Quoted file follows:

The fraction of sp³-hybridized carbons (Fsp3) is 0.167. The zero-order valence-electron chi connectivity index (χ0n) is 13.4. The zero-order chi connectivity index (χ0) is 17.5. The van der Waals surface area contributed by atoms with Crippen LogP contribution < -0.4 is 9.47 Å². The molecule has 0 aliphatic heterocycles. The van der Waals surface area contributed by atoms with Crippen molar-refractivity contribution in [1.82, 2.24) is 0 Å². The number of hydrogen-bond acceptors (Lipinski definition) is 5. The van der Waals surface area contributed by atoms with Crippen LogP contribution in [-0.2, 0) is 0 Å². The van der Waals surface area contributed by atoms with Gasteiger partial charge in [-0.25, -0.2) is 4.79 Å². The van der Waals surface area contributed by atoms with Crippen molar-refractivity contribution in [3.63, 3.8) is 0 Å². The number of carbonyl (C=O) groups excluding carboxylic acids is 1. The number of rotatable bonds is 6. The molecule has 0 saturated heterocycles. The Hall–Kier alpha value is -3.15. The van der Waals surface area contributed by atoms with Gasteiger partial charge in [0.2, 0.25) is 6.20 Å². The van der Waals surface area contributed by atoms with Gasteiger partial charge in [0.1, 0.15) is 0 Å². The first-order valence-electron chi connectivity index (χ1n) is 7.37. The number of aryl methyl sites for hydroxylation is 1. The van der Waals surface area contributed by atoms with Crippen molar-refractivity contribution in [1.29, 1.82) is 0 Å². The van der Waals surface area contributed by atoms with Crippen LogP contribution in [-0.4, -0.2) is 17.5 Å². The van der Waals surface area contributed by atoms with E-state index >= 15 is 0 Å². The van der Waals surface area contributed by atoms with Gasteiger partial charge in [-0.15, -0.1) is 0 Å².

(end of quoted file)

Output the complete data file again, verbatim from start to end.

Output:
The fraction of sp³-hybridized carbons (Fsp3) is 0.167. The zero-order valence-electron chi connectivity index (χ0n) is 13.4. The zero-order chi connectivity index (χ0) is 17.5. The van der Waals surface area contributed by atoms with Crippen LogP contribution < -0.4 is 9.47 Å². The molecule has 0 aliphatic heterocycles. The van der Waals surface area contributed by atoms with Crippen molar-refractivity contribution in [1.82, 2.24) is 0 Å². The number of hydrogen-bond acceptors (Lipinski definition) is 5. The van der Waals surface area contributed by atoms with Crippen LogP contribution in [-0.2, 0) is 0 Å². The van der Waals surface area contributed by atoms with Gasteiger partial charge in [-0.25, -0.2) is 4.79 Å². The van der Waals surface area contributed by atoms with Crippen molar-refractivity contribution in [3.63, 3.8) is 0 Å². The number of carbonyl (C=O) groups excluding carboxylic acids is 1. The number of rotatable bonds is 6. The molecule has 0 saturated heterocycles. The Hall–Kier alpha value is -3.15. The van der Waals surface area contributed by atoms with Gasteiger partial charge in [0.2, 0.25) is 6.20 Å². The van der Waals surface area contributed by atoms with Gasteiger partial charge in [0.1, 0.15) is 0 Å². The first-order valence-electron chi connectivity index (χ1n) is 7.37. The number of aryl methyl sites for hydroxylation is 1. The van der Waals surface area contributed by atoms with Crippen molar-refractivity contribution in [1.29, 1.82) is 0 Å². The van der Waals surface area contributed by atoms with Crippen LogP contribution in [-0.4, -0.2) is 17.5 Å². The van der Waals surface area contributed by atoms with E-state index >= 15 is 0 Å². The van der Waals surface area contributed by atoms with Gasteiger partial charge in [-0.15, -0.1) is 0 Å².